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Next: The electric dipole approximation Up: Approximation methods Previous: Harmonic perturbations

Absorption and stimulated emission of radiation

Let us use some of the results of time-dependent perturbation theory to investigate the interaction of an atomic electron with classical (i.e., non-quantized) electromagnetic radiation.

The unperturbed Hamiltonian is

\begin{displaymath}
H_0 = \frac{p^2}{2  m_e} + V_0(r).
\end{displaymath} (824)

The standard classical prescription for obtaining the Hamiltonian of a particle of charge $q$ in the presence of an electromagnetic field is
$\displaystyle {\bf p}$ $\textstyle \rightarrow$ $\displaystyle {\bf p} + q { \bf A},$ (825)
$\displaystyle H$ $\textstyle \rightarrow$ $\displaystyle H - q \phi,$ (826)

where ${\bf A}(\bf r)$ is the vector potential and $\phi({\bf r})$ is the scalar potential. Note that
$\displaystyle {\bf E}$ $\textstyle =$ $\displaystyle - \nabla\phi - \frac{\partial {\bf A}}{\partial t},$ (827)
$\displaystyle {\bf B}$ $\textstyle =$ $\displaystyle \nabla\times {\bf A}.$ (828)

This prescription also works in quantum mechanics. Thus, the Hamiltonian of an atomic electron placed in an electromagnetic field is
\begin{displaymath}
H = \frac{\left({\bf p} - e  {\bf A}\right)^2 }{2 m_e}+ e  \phi + V_0(r),
\end{displaymath} (829)

where ${\bf A}$ and $\phi$ are functions of the position operators. The above equation can be written
\begin{displaymath}
H = \frac{ \left(p^2 -e  {\bf A}\!\cdot \! {\bf p}
-e  {\b...
...\!\cdot\!{\bf A} + e^2 A^2\right)}{2 m_e}+ e  \phi + V_0(r).
\end{displaymath} (830)

Now,
\begin{displaymath}
{\bf p}\!\cdot\!{\bf A} = {\bf A}\!\cdot \! {\bf p},
\end{displaymath} (831)

provided that we adopt the gauge $\nabla\!\cdot\!{\bf A} = 0$. Hence,
\begin{displaymath}
H = \frac{p^2}{2 m_e} -\frac{e {\bf A}\!\cdot\!{\bf p}}{m_e}
+\frac{ e^2 A^2}{2 m_e}+ e  \phi + V_0(r).
\end{displaymath} (832)

Suppose that the perturbation corresponds to a monochromatic plane-wave, for which

$\displaystyle \phi$ $\textstyle =$ $\displaystyle 0,$ (833)
$\displaystyle {\bf A}$ $\textstyle =$ $\displaystyle 2  A_0  \mbox{\boldmath$\epsilon$} \cos\!\left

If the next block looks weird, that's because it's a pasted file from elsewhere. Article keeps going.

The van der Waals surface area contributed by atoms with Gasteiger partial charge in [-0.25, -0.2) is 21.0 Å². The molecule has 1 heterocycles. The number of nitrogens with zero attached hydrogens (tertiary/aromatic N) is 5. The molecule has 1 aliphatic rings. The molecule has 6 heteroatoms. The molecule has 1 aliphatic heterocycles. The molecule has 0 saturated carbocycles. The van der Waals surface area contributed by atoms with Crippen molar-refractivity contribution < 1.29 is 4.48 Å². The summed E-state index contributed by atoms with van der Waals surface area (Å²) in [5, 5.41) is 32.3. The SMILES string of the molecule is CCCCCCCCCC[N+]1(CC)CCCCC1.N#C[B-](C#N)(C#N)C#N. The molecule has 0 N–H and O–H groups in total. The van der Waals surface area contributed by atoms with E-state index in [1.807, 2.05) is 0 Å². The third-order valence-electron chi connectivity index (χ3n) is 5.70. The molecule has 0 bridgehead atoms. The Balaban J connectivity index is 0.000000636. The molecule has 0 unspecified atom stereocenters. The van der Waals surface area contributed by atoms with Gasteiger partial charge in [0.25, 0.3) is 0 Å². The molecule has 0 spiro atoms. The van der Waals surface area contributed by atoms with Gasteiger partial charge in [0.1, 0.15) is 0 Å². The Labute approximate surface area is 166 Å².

(\frac{\omega}{c}  {\bf n}\!\cdot\!{\bf r}
- \omega t\right),$ (834)

where $\mbox{\boldmath$\epsilon$}$ and ${\bf n}$ are unit vectors which specify the direction of polarization and the direction of propagation, respectively. Note that $\mbox{\boldmath$\epsilon$}\!\cdot\!{\bf n} = 0$. The Hamiltonian becomes
\begin{displaymath}
H = H_0 + H_1(t),
\end{displaymath} (835)

with
\begin{displaymath}
H_0 = \frac{p^2}{2 m_e} + V(r),
\end{displaymath} (836)

and
\begin{displaymath}
H_1 \simeq -\frac{e {\bf A}\!\cdot\!{\bf p}}{m_e},
\end{displaymath} (837)

where the $A^2$ term, which is second order in $A_0$, has been neglected.

The perturbing Hamiltonian can be written

\begin{displaymath}
H_1 = - \frac{e  A_0  \mbox{\boldmath$\epsilon$}\!\cdot\!{...
...ega/c)  {\bf n}\!\cdot\!{\bf r} + {\rm i} 
\omega t]\right).
\end{displaymath} (838)

This has the same form as Eq. (812), provided that
\begin{displaymath}
V = - \frac{e  A_0  \mbox{\boldmath$\epsilon$}\!\cdot\!{\b...
...{m_e}  \exp[-{\rm i} (\omega/c)  {\bf n}\!\cdot\!{\bf r} ]
\end{displaymath} (839)

It is clear, by analogy with the previous analysis, that the first term on the right-hand side of Eq. (838) describes the absorption of a photon of energy $\hbar\omega$, whereas the second term describes the stimulated emission of a photon of energy $\hbar\omega$. It follows from Eq. (822) that the rate of absorption is
\begin{displaymath}
w_{i\rightarrow n} = \frac{2\pi}{\hbar} \frac{e^2}{m_e^{ 2}}...
...\bf p}  \vert i\rangle\vert^2 
\delta(E_n-E_i -\hbar\omega).
\end{displaymath} (840)

The absorption cross-section is defined as the ratio of the power absorbed by the atom to the incident power per unit area in the electromagnetic field. Now the energy density of an electromagnetic field is

\begin{displaymath}
U = \frac{1}{2}\left(\frac{\epsilon_0 E_0^{ 2}}{2}+ \frac{B_0^{ 2}}{2 \mu_0}
\right),
\end{displaymath} (841)

where $E_0$ and $B_0=E_0/c= 2 A_0 \omega/c$ are the peak electric and magnetic field-strengths, respectively. The incident power per unit area of the electromagnetic field is
\begin{displaymath}
c U = 2 \epsilon_0  c  \omega^2  \vert A_0\vert^2.
\end{displaymath} (842)

Now,
\begin{displaymath}
\sigma_{\rm abs} = \frac{\hbar \omega   w_{i\rightarrow n}}{c  U},
\end{displaymath} (843)

so
\begin{displaymath}
\sigma_{\rm abs} = \frac{\pi  e^2}{\epsilon_0 m_e^{ 2}  \...
...\bf p}  \vert i\rangle\vert^2 
\delta(E_n-E_i -\hbar\omega).
\end{displaymath} (844)


next up previous
Next: The electric dipole approximation Up: Approximation methods Previous: Harmonic perturbations
Richard Fitzpatrick 2006-02-16